Stir, bustle and whir! : a history of the New Zealand Clothing Factory, 1873-1905
Isaac, Penelope Sheila
INTRODUCTION This essay has two purposes: to trace the history of New Zealand's first and for a long time largest clothing factory; and to investigate within the context of this case study the working of the labour process in nineteenth century New Zealand. The Hallenstein Brothers' New Zealand Clothing Factory was New Zealand's first clothing factory and for a long time one of the country's biggest employers of women. This essay is by no means an attempt to recount the factory's total history. Instead, it provides the case study for an investigation into the working of the labour process in New Zealand in the nineteenth century. The ideas in this work are the result of an attempt to use historical research to test the existing theories on the debate over labour process. As far as the sources allow, the labour process in the Hallenstein Brothers' clothing factory before 1900 is examined and its activities placed within the broader social and economic context of its time. Chapter One discusses the theory of labour process, in particular the works of Harry Braverman and William Lazonick. The empirical research is used to test the theory. The major strands of the debate on labour process are explained in their historiographical context, and the colonial economic and social context that was New Zealand in the late nineteenth century are then examined. Chapter Two begins with an overview of the establishment of the firm and the people behind its inception sketching the context for Chapter Three, an analysis of the labour process in the New Zealand Clothing Factory. Factory organisation and management, layout and technology and the subdivision of labour emerge as key themes in the production process. Feminisation of the workplace is also evident in a factory made up predominantly of female workers. Workers and wages are the subject matter for the fourth chapter, which takes a closer look at who the workers in the factory were, and looks at the wage structure. This chapter also assesses the workers' attitudes and responses to changes in the labour process. The final chapter investigates the New Zealand Clothing Factory's occupational health and safety record, as this relates in an important sense to the labour process. The working environment is recalled, and state legislation affecting this environment is assessed. The concluding chapter summarises the findings. How the labour process operated and changed in the New Zealand Clothing Factory, the relationship between the workers and management, the impact of technology and the impact of the colonial gender order are assessed. Also considered are the consequences of establishment in a young and ambitious country determined to avoid the evils of the Old World. The analytical method is historical. The resultant analysis is by no means the whole story. However, it does provide an insider's view of the labour process in the New Zealand Clothing Factory in the period from 1873 to 1905. The case study provides an interesting illustration of the dynamic interaction between the forces and relations of production in one colonial factory. It should be noted at this stage that the Hallenstein Brothers' New Zealand Clothing Factory is by no means representative of all New Zealand clothing factories. On the contrary, as the 'sweating scandal' of 1889 exposed, the Hallensteins' factory was an exceptional example.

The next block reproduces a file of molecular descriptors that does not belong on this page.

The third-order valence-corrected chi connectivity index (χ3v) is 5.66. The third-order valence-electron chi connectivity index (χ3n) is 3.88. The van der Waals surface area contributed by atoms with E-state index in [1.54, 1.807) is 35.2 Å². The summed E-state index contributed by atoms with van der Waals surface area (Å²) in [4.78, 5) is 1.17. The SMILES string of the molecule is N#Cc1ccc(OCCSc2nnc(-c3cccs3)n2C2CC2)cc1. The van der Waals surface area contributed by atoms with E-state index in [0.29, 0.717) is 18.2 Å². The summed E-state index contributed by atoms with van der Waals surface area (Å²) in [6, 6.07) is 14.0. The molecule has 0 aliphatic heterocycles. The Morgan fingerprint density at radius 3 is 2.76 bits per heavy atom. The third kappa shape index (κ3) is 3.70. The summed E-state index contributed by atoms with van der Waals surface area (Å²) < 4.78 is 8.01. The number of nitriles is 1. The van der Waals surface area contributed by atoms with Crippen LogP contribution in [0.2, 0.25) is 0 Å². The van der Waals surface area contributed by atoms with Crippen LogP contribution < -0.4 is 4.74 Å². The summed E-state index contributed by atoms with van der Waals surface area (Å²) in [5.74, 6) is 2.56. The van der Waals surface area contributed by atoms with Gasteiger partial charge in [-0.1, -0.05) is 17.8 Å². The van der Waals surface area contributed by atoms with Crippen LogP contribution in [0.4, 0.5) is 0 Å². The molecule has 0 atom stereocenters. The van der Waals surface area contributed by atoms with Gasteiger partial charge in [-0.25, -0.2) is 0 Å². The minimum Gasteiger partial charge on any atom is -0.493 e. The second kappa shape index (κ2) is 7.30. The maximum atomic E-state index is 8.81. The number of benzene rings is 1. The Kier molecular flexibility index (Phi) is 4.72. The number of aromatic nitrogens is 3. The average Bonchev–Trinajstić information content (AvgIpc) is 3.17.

Advisor: Olssen, Erik
Degree Name: Bachelor of Arts with Honours
Degree Discipline: History
Publisher: University of Otago
Research Type: Dissertation
74 leaves :ill., map, port. ; 30 cm. Includes bibliographical references (leaves 71-74). Typescript (photocopy).